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From the Spring 2016 issue of Arts & Sciences Magazine:
William Egginton says he isn’t tilting at windmills when contending that the conventional wisdom about Don Quixote doesn’t even scrape the surface of Miguel de Cervantes’ 17th-century masterpiece.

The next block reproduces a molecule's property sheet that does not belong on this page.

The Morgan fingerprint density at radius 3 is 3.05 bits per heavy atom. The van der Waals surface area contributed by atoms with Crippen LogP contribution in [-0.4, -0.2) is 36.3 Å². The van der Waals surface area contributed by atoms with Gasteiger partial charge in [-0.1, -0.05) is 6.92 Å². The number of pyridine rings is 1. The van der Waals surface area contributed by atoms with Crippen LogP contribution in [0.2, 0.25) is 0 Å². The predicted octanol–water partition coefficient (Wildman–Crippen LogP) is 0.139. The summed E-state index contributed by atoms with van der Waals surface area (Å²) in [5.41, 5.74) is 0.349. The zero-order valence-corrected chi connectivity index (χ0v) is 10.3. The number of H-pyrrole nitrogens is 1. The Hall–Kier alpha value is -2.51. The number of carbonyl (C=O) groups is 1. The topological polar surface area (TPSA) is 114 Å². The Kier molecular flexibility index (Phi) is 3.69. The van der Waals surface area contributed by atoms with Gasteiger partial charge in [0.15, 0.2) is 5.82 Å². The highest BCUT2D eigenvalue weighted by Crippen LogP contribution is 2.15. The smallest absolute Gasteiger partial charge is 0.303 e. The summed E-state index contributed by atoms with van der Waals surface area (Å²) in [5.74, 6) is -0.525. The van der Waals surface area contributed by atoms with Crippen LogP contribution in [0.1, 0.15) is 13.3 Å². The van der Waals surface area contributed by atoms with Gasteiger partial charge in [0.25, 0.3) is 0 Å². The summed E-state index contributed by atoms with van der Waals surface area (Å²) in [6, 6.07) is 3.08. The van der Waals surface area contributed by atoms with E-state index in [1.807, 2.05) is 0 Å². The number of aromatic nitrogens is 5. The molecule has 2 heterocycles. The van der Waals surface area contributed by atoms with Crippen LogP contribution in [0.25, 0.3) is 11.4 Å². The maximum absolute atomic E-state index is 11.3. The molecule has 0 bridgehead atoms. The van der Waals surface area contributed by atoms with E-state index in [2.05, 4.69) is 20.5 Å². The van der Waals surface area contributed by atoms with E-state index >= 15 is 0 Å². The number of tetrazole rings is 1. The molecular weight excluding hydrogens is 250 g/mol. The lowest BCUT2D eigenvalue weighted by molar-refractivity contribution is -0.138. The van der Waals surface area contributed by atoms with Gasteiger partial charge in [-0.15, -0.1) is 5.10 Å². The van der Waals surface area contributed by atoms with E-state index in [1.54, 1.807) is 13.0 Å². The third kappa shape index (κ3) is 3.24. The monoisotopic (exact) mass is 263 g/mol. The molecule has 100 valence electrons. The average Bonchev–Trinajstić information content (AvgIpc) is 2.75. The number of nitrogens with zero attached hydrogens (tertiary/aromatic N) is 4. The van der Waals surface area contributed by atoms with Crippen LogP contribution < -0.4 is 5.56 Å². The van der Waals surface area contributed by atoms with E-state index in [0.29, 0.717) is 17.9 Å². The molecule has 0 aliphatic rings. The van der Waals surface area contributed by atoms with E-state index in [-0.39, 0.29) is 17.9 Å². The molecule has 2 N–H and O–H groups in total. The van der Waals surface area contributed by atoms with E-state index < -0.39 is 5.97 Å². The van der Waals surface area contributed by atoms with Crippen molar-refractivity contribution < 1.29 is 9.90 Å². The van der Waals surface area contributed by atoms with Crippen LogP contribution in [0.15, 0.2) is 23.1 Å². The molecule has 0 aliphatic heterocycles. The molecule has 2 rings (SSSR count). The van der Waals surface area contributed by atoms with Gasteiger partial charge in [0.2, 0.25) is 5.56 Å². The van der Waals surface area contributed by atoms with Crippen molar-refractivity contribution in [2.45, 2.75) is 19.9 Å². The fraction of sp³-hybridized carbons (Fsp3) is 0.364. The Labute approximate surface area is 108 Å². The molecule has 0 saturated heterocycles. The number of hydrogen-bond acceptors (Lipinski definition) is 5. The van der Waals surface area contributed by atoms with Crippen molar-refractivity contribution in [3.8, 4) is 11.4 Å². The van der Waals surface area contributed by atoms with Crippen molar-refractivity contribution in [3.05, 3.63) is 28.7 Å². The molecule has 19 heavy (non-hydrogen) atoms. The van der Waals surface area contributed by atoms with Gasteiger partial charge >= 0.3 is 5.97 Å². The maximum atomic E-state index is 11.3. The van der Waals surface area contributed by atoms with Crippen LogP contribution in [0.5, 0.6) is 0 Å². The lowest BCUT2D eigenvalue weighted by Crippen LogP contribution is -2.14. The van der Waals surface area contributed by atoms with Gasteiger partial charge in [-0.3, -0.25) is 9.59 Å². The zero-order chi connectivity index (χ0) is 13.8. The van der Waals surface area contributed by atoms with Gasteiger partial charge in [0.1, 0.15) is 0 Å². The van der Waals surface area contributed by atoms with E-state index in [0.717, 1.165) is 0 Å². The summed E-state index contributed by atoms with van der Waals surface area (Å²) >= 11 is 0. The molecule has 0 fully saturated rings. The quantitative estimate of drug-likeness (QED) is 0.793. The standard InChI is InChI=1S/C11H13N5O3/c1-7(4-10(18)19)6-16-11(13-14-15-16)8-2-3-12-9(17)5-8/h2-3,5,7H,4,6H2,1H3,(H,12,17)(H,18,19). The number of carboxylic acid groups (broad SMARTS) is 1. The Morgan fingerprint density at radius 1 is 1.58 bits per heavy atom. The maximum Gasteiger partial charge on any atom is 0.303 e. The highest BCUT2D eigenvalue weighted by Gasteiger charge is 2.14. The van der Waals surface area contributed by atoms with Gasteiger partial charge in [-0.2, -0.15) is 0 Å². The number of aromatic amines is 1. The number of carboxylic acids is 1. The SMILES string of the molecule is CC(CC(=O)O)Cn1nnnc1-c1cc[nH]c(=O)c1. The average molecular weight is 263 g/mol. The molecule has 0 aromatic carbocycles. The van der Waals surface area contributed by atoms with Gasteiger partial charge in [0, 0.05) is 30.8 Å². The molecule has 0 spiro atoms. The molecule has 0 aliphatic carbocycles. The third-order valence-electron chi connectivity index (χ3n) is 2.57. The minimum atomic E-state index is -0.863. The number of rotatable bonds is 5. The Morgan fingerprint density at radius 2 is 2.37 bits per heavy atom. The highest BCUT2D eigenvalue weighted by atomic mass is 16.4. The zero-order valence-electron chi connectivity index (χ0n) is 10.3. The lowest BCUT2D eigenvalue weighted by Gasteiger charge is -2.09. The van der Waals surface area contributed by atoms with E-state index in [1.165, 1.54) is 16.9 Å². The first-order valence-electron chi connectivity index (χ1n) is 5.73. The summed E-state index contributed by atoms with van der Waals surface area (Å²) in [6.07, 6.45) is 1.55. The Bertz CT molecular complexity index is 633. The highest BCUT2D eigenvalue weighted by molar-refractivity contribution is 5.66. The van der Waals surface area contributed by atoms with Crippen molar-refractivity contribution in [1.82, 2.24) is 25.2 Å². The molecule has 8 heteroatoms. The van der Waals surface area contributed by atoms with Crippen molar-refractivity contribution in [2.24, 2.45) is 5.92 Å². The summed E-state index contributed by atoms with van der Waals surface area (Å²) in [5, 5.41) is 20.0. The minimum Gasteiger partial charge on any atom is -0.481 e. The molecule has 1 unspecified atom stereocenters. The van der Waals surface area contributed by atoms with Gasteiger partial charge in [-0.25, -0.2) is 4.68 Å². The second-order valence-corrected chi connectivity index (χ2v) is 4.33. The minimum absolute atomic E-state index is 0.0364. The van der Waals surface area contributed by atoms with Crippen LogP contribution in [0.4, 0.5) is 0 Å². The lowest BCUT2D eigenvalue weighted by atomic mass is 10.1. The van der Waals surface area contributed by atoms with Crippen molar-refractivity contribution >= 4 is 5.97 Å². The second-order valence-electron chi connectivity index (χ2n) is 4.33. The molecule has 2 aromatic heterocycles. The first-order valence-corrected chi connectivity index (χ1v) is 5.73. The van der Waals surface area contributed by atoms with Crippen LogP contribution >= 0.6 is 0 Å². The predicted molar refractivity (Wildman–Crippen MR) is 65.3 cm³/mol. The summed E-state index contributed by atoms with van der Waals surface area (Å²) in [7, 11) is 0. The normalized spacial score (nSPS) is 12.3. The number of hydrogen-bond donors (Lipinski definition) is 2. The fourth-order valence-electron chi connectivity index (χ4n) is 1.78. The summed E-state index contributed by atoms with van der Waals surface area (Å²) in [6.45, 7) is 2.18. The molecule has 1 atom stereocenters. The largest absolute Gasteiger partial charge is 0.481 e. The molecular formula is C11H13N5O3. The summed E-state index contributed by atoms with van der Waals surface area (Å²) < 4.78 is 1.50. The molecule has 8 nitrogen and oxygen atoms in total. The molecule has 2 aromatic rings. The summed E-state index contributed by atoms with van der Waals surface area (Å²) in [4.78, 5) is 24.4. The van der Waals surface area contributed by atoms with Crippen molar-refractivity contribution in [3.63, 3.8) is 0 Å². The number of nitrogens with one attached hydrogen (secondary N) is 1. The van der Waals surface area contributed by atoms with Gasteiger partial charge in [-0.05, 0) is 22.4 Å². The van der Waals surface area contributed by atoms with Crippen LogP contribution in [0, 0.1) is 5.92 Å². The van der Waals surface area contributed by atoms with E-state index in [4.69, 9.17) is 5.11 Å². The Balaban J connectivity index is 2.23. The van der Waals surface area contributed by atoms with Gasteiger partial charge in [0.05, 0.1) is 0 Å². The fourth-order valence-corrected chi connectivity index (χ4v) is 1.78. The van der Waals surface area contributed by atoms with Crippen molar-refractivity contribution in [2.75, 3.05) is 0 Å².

“People think it’s about idealism or windmills, or it’s a work of satire,” says Egginton, the Andrew W. Mellon Professor in the Humanities and professor of German and Romance languages and literatures. “It’s so much more rich and complex. It’s really about understanding and interpreting reality, and sometimes getting it wrong, and asking the question of why are you getting it wrong and for whose interests. Cervantes is working on many different levels, with a gusto and fluidity that the most accomplished writer or filmmaker of the 20th century would have trouble matching.”